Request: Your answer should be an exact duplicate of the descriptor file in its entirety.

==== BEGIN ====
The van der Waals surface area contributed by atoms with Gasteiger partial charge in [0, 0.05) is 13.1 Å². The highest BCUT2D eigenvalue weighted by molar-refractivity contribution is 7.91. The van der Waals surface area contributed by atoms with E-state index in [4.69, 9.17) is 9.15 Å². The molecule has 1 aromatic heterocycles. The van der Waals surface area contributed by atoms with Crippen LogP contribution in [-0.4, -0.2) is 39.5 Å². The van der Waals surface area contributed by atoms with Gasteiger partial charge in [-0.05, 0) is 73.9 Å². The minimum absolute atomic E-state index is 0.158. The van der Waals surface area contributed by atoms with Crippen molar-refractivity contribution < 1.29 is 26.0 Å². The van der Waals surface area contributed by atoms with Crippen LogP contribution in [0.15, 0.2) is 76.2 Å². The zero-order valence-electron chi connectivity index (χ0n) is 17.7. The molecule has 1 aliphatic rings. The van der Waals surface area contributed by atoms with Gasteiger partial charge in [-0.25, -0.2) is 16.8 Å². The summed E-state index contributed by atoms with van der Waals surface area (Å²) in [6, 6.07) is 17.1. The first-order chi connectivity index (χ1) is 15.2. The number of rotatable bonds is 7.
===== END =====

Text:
The van der Waals surface area contributed by atoms with Gasteiger partial charge in [0, 0.05) is 13.1 Å². The highest BCUT2D eigenvalue weighted by molar-refractivity contribution is 7.91. The van der Waals surface area contributed by atoms with E-state index in [4.69, 9.17) is 9.15 Å². The molecule has 1 aromatic heterocycles. The van der Waals surface area contributed by atoms with Crippen LogP contribution in [-0.4, -0.2) is 39.5 Å². The van der Waals surface area contributed by atoms with Gasteiger partial charge in [-0.05, 0) is 73.9 Å². The minimum absolute atomic E-state index is 0.158. The van der Waals surface area contributed by atoms with Crippen molar-refractivity contribution < 1.29 is 26.0 Å². The van der Waals surface area contributed by atoms with Crippen LogP contribution in [0.15, 0.2) is 76.2 Å². The zero-order valence-electron chi connectivity index (χ0n) is 17.7. The molecule has 1 aliphatic rings. The van der Waals surface area contributed by atoms with Gasteiger partial charge in [-0.25, -0.2) is 16.8 Å². The summed E-state index contributed by atoms with van der Waals surface area (Å²) in [6, 6.07) is 17.1. The first-order chi connectivity index (χ1) is 15.2. The number of rotatable bonds is 7.